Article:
Major transformations are under way for the global energy business and with more than 70% of energy investments projected to be driven by government, the world’s energy destiny lies with government decisions, according to the International Energy Agency’s World Energy Outlook 2018.
Geopolitical factors are exerting new and complex influences on energy markets, IEA said.
While the geography of energy consumption continues its historic shift to Asia, WEO 2018 finds mixed signals on the pace and direction of change. Oil markets are entering a period of renewed uncertainty and volatility, including a possible supply gap in the early 2020s. Demand for natural gas is on the rise, erasing talk of a glut as China emerges as a giant consumer. Solar PV is charging ahead, but other low-carbon technologies and especially efficiency policies still require a big push, IEA said.
Under current and planned policies, modeled in the New Policies Scenario, energy demand is set to increase by more than 25% to 2040, requiring more than $2 trillion/year of investment in new energy supply.
“Crafting the right policies and proper incentives will be critical to meeting our common goals of securing energy supplies, reducing carbon emissions, improving air quality in urban centers, and expanding basic access to energy in Africa and elsewhere,” said IEA Executive Director Fatih Birol.
The analysis shows oil consumption rising in the coming decades, due to rising petrochemicals, trucking, and aviation demand, but meeting the growth means that approvals of conventional oil projects need to double from current levels. Without the investment, US shale production would have to add more than 10 million b/d from today to 2025, the equivalent of adding another Russia to global supply in 7 years, IEA said.
With falling costs and supportive government policies, renewables have become the technology of choice in the power markets, comprising almost two thirds of global capacity additions to 2040. The share of renewables in generation is rising to more than 40% by 2040 from 25% today even though coal remains the largest source and gas remains the second-largest.
This expansion brings environmental benefits but also new challenges for policymakers. The issue is of growing urgency as countries are ramping up their share of solar PV and wind, and will require market reforms, grid investments, as well as improving demand-response technologies, such as smart meters and battery storage technologies.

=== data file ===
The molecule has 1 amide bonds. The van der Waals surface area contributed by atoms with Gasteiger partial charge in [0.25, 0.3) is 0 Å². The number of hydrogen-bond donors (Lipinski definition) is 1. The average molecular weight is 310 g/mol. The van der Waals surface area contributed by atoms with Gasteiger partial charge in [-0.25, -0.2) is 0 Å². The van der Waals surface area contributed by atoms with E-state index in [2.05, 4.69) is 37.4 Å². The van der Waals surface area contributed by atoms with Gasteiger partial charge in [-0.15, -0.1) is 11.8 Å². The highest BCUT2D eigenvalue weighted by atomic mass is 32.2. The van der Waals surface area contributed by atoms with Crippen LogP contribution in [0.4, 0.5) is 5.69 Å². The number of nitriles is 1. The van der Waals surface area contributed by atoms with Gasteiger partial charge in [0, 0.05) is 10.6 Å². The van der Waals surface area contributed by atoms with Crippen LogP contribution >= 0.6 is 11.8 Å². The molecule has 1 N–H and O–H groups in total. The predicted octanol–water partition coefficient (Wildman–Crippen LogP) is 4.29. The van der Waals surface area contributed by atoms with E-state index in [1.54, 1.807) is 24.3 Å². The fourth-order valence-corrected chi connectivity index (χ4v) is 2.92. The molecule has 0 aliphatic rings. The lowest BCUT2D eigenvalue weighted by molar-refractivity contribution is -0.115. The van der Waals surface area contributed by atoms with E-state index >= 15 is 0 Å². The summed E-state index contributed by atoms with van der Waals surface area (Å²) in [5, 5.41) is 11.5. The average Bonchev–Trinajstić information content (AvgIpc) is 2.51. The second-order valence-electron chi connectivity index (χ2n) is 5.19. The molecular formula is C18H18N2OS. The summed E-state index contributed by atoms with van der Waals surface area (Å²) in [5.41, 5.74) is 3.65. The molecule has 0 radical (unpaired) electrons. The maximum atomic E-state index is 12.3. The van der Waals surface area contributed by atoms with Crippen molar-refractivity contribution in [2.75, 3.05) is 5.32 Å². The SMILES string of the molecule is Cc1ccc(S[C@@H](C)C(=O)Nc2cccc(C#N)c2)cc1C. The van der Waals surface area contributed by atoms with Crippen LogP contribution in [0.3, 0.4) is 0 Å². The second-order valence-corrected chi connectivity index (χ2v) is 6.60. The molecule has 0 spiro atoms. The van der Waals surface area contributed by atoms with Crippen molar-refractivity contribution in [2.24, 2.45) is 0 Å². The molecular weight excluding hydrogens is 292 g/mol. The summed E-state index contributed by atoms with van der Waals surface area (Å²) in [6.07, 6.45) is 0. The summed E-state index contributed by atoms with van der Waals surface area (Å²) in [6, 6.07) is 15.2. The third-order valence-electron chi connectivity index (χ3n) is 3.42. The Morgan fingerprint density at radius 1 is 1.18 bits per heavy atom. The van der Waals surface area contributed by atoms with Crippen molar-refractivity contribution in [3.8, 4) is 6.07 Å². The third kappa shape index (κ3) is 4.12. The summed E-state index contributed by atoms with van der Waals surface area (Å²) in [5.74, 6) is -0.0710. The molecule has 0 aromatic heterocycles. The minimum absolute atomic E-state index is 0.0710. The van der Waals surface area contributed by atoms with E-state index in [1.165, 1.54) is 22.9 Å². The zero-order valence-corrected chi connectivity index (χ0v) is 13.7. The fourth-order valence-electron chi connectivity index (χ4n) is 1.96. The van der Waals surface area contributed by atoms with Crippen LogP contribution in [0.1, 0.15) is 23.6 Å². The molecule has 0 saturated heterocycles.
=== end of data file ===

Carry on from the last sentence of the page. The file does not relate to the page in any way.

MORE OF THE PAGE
As part of research into the electricity sector, WEO 2018 examined the impact of higher electrification in transportation, buildings, and industry, finding that higher electrification would lead to a peak in oil demand by 2030, and reduce harmful local air pollutant, but it would have a negligible impact on carbon emissions without stronger efforts to increase the share of renewables and low-carbon sources of power.
In the IEA’s Sustainable Development Scenario, global energy-related carbon dioxide emissions peak around 2020 and then enter a steep and sustained decline, fully in line with the trajectory required to achieve the objectives of the Paris Agreement on Climate Change.
But most emissions linked to energy infrastructure are essentially locked in. Coal-fired power plants, which account for a third of energy-related CO2 emissions today, represent more than a third of cumulative locked-in emissions to 2040. The majority of these are related to projects in Asia, where average coal plants are 11 years old, on average, compared with those in the US and Europe, which are 40 years old, on average.
“We have reviewed all current and under-construction energy infrastructure around the world—such as power plants, refineries, cars and trucks, industrial boilers, and home heaters—and find they will account for some 95% of all emissions permitted under international climate targets in coming decades,” Birol said.
If the world is serious about meeting its climate targets, Birol said, there needs to be a systematic preference for investment in sustainable energy technologies starting today. We also need to be “much smarter about the way that we use our existing energy system,” he said. “We can create some room for maneuver by expanding the use of carbon capture utilization and storage, hydrogen, improving energy efficiency, and in some cases, retiring capital stock early. To be successful, this will need an unprecedented global political and economic effort.”